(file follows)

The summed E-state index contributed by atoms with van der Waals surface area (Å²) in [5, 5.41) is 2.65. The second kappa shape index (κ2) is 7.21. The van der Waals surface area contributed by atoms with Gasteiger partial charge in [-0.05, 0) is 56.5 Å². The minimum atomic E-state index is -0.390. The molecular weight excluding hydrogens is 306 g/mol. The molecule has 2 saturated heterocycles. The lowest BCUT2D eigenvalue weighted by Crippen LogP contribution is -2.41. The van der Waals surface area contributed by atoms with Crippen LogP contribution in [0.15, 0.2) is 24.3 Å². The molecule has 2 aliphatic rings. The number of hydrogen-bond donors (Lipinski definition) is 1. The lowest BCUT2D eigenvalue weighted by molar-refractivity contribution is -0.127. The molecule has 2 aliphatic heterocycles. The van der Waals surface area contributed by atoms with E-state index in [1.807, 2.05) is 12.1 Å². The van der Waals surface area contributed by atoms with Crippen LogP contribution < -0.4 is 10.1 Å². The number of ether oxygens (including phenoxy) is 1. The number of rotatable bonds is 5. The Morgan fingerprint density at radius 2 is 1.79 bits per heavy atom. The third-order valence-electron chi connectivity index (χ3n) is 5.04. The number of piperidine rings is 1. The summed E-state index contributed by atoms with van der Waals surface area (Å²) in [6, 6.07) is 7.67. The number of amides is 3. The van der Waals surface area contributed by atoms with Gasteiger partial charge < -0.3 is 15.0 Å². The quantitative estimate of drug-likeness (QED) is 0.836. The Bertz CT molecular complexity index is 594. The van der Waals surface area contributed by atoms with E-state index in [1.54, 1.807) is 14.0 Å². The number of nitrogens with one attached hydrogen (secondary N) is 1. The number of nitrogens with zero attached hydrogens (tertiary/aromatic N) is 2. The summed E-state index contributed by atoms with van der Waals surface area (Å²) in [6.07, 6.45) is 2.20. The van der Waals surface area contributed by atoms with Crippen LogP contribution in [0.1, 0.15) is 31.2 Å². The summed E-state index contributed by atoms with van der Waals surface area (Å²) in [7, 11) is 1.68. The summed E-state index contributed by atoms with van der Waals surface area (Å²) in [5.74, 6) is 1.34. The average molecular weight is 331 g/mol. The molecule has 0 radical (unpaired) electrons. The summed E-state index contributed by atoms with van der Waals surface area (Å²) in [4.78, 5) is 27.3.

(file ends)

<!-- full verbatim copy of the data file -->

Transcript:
The summed E-state index contributed by atoms with van der Waals surface area (Å²) in [5, 5.41) is 2.65. The second kappa shape index (κ2) is 7.21. The van der Waals surface area contributed by atoms with Gasteiger partial charge in [-0.05, 0) is 56.5 Å². The minimum atomic E-state index is -0.390. The molecular weight excluding hydrogens is 306 g/mol. The molecule has 2 saturated heterocycles. The lowest BCUT2D eigenvalue weighted by Crippen LogP contribution is -2.41. The van der Waals surface area contributed by atoms with Crippen LogP contribution in [0.15, 0.2) is 24.3 Å². The molecule has 2 aliphatic rings. The number of hydrogen-bond donors (Lipinski definition) is 1. The lowest BCUT2D eigenvalue weighted by molar-refractivity contribution is -0.127. The molecule has 2 aliphatic heterocycles. The van der Waals surface area contributed by atoms with E-state index in [1.807, 2.05) is 12.1 Å². The van der Waals surface area contributed by atoms with Crippen LogP contribution < -0.4 is 10.1 Å². The number of ether oxygens (including phenoxy) is 1. The number of rotatable bonds is 5. The Morgan fingerprint density at radius 2 is 1.79 bits per heavy atom. The third-order valence-electron chi connectivity index (χ3n) is 5.04. The number of piperidine rings is 1. The summed E-state index contributed by atoms with van der Waals surface area (Å²) in [6, 6.07) is 7.67. The number of amides is 3. The van der Waals surface area contributed by atoms with Gasteiger partial charge < -0.3 is 15.0 Å². The quantitative estimate of drug-likeness (QED) is 0.836. The Bertz CT molecular complexity index is 594. The van der Waals surface area contributed by atoms with E-state index in [1.54, 1.807) is 14.0 Å². The number of nitrogens with one attached hydrogen (secondary N) is 1. The number of nitrogens with zero attached hydrogens (tertiary/aromatic N) is 2. The summed E-state index contributed by atoms with van der Waals surface area (Å²) in [6.07, 6.45) is 2.20. The van der Waals surface area contributed by atoms with Crippen LogP contribution in [0.1, 0.15) is 31.2 Å². The summed E-state index contributed by atoms with van der Waals surface area (Å²) in [7, 11) is 1.68. The summed E-state index contributed by atoms with van der Waals surface area (Å²) in [5.74, 6) is 1.34. The average molecular weight is 331 g/mol. The molecule has 0 radical (unpaired) electrons. The summed E-state index contributed by atoms with van der Waals surface area (Å²) in [4.78, 5) is 27.3.